A Brief History of 'Civilization' (the Game)

Civilization II was the first game I ever really got into. I would spend hours steering my civilizations from the humble beginnings of one little settler to the glories of democratic capitalism and world domination. To this day, I'm still loyal to that particular version of the franchise.

Last week saw the arrival of the latest iteration: CivWorld, a multi-player edition for Facebook. Long-time fans may not be pleased with it: one game may drag on for weeks as players wait on each other to make their turns, real money can be used buy advantages over players, and, to top it off, bugs and an overloaded server have hampered eager first-movers' attempts to actually give it a try.

Story continues after the gallery.

The original Civilization was released in 1991. Inspired by a mix of other sources -- SimCity, Risk, and a British board game also called Civilization -- the game challenged players to lead a civilization from the year 4000 BC into the modern age. In the cockpit of your civilization, you were in charge making decisions such as what to build in your cities, which scientific discoveries to pursue, how much of your resources to devote to building up your military might.

Civ II, released in 1996, built on the basic principles of the original, improving the game's artificial intelligence, graphics, and the complexities of military battles. Animated advisers debate various strategy options, and short movies display the advantages of different wonders of the world you can build.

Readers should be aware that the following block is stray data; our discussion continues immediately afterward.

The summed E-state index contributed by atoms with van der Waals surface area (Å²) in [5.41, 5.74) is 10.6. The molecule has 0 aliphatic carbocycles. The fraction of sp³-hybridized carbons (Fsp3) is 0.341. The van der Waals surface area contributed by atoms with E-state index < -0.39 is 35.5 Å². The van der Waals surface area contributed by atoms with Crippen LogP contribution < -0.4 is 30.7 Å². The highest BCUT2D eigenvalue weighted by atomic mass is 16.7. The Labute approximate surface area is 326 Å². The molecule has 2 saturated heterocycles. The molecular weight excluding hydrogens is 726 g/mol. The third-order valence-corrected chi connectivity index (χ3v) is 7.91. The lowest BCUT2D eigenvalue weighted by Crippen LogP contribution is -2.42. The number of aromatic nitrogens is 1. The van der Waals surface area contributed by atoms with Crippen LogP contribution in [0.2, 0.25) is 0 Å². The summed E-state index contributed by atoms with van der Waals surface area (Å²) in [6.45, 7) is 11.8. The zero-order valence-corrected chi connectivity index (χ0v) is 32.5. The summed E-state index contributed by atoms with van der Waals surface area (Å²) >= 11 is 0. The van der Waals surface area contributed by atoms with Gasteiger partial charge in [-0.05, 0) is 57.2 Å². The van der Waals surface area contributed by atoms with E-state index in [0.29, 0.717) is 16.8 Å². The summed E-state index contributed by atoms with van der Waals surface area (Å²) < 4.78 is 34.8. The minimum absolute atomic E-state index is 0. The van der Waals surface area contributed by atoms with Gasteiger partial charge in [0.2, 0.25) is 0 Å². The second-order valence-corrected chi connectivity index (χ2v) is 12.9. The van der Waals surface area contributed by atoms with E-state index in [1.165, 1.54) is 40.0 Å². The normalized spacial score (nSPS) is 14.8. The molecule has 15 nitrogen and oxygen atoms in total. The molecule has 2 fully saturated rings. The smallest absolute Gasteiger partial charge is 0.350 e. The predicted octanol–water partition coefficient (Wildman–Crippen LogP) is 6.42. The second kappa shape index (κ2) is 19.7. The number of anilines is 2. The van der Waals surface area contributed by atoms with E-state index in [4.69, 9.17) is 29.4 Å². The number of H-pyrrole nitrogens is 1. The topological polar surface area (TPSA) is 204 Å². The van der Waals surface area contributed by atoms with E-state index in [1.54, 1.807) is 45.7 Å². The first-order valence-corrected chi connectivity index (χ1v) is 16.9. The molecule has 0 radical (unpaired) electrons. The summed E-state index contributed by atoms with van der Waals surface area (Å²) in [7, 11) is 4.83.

In 2001, Civ III added the element of "culture" to the games many variables. Culture, improved by building improvements such as temples or wonders of the world, expands your civilization's borders and helps to keep your citizens happy.

Civ IV, which came out in 2005, offered a dramatically improved game-playing experience, with more vivid graphics, a Grammy-winning theme song, and narration by Leonard Nimoy. This edition also added the concepts of religious traditions (previously, civilizations could build temples and cathedrals but not adopt, say, Taoism) and the ability to build "Great People," such as Moses and Einstein. In 2008, versions came out for Nintendo DS, XBox 360, and PlayStation 3.

That brings us to Civ V, released in 2010, which is possibly the franchise's greatest disappointment. A "rants thread" on the Civilization Fanatics website runs for pages, with well over 600 posts. Criticizing it for being slow, stupid, and buggy, many players have stuck with Civ IV, widely regarded as the best of the bunch.

Much the same may happen with CivWorld. Of course, we won't know until it starts working more smoothly.

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Rebecca J. Rosen is a senior editor at The Atlantic, where she oversees the Business Channel. She was previously an associate editor at The Wilson Quarterly.

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